Prior to the LGPD, data privacy regulations in Brazil consisted of various provisions spread across Brazilian legislation. For example, Federal Law no. 12,965/2014 and its regulating Decree no. 8,771/16 (together, the Brazilian Internet Act), which imposes some requirements regarding on security and the processing of personal data and other obligations on service providers, networks and applications providers, as well as rights of Internet users.

General provisions and principles applicable to data protection are also found in:

  • The Federal Constitution
  • The Brazilian Civil Code, and
  • Laws and regulations that address
    • Particular types of relationships (eg, Consumer Protection Code [1] and employment laws)
    • Particular sectors (eg, financial institutions, health industry, or telecommunications), and
    • Particular professional activities (eg, medicine and law)

Additionally, there are laws on the treatment and safeguarding of documents and information handled by governmental entities and public bodies.

The LGPD applies to any processing operation carried out by a natural person or a legal entity, of public or private law, irrespective of the means used for the processing, the country in which its headquarter is located or the country where the data are located, provided that:

  • The processing operation is carried out in Brazil
  • The purpose of the processing activity is to offer or provide goods or services, or the processing of data of individuals located in Brazil, or
  • The personal data was collected in Brazil

On the other hand, the law does not apply to the processing of personal data which is:

  • Carried out by a natural person exclusively for private and non-economic purposes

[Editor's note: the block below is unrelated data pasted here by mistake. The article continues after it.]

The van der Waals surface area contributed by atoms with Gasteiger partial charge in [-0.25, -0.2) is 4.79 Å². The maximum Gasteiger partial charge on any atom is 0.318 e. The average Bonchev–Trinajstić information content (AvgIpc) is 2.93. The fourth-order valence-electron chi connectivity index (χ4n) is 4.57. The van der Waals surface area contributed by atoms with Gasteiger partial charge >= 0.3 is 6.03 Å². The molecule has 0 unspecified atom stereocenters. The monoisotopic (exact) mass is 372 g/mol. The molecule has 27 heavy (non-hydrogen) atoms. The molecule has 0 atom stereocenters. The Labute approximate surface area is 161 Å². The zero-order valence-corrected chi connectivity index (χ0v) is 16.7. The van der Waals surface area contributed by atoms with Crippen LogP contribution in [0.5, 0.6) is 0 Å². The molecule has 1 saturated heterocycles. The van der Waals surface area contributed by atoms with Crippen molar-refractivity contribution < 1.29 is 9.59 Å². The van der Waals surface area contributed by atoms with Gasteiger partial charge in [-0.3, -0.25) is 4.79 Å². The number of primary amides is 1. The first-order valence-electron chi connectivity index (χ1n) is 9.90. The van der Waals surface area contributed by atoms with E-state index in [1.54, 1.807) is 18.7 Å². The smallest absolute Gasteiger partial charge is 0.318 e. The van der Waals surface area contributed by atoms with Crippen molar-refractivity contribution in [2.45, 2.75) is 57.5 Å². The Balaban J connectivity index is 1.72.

• Performed for journalistic, artistic or academic purposes
  • Carried out for purposes of public safety, national security and defense or activities of investigation and prosecution of criminal offenses (which will be the subject of a specific law), or
  • Originated outside the Brazilian territory and are not the object of communication
  • Shared data use with Brazilian processing agents or the object of international transfer of data with another country that is not the country of origin, provided that the country of origin offers a level of personal data protection adequate to that established in the Brazilian law

Footnotes

  1. Due to a broad interpretation established in case law, practically every Internet user is considered a 'consumer' for consumer protection purposes.
Last modified 28 Jan 2019
Definitions

Definition of personal data

The LGPD defines personal data as any information related to an identified or identifiable natural person.

Anonymized data is not be considered personal data, except when the process of anonymization has been reversed or if it can be reversed applying reasonable efforts.

Definition of sensitive personal data

Sensitive personal data is defined as any personal data concerning:

  • Racial or ethnic origin
  • Religious belief
  • Political opinion
  • Trade union
  • Religious, philosophical or political organization membership
  • Health or sex life
  • Genetic or biometric data
Last modified 28 Jan 2019
Authority

The LGPD (as amended) established the National Data Protection Authority (ANPD), which will be composed of:

  • A board of directors
  • A national council (Council)
  • An inspection body
  • An ombudsman body
  • Its own legal advisory body, and
  • Administrative and specialized units for the enforcement of the LGPD

The ANPD will have the authority to issue sanctions for violations of LGPD. The Council of the ANPD has the authority to, among other things:

  • Oversee the protection of personal data
  • Issue regulations and procedures related to personal data protection
  • Deliberate, at an administrative level, upon the interpretation of the LGPD and matters omitted in its redaction
  • Supervise and apply sanctions in the event of data processing performed in violation of the legislation
  • Implement simplified mechanisms for recording complaints about the processing of personal data in violation of the LGPD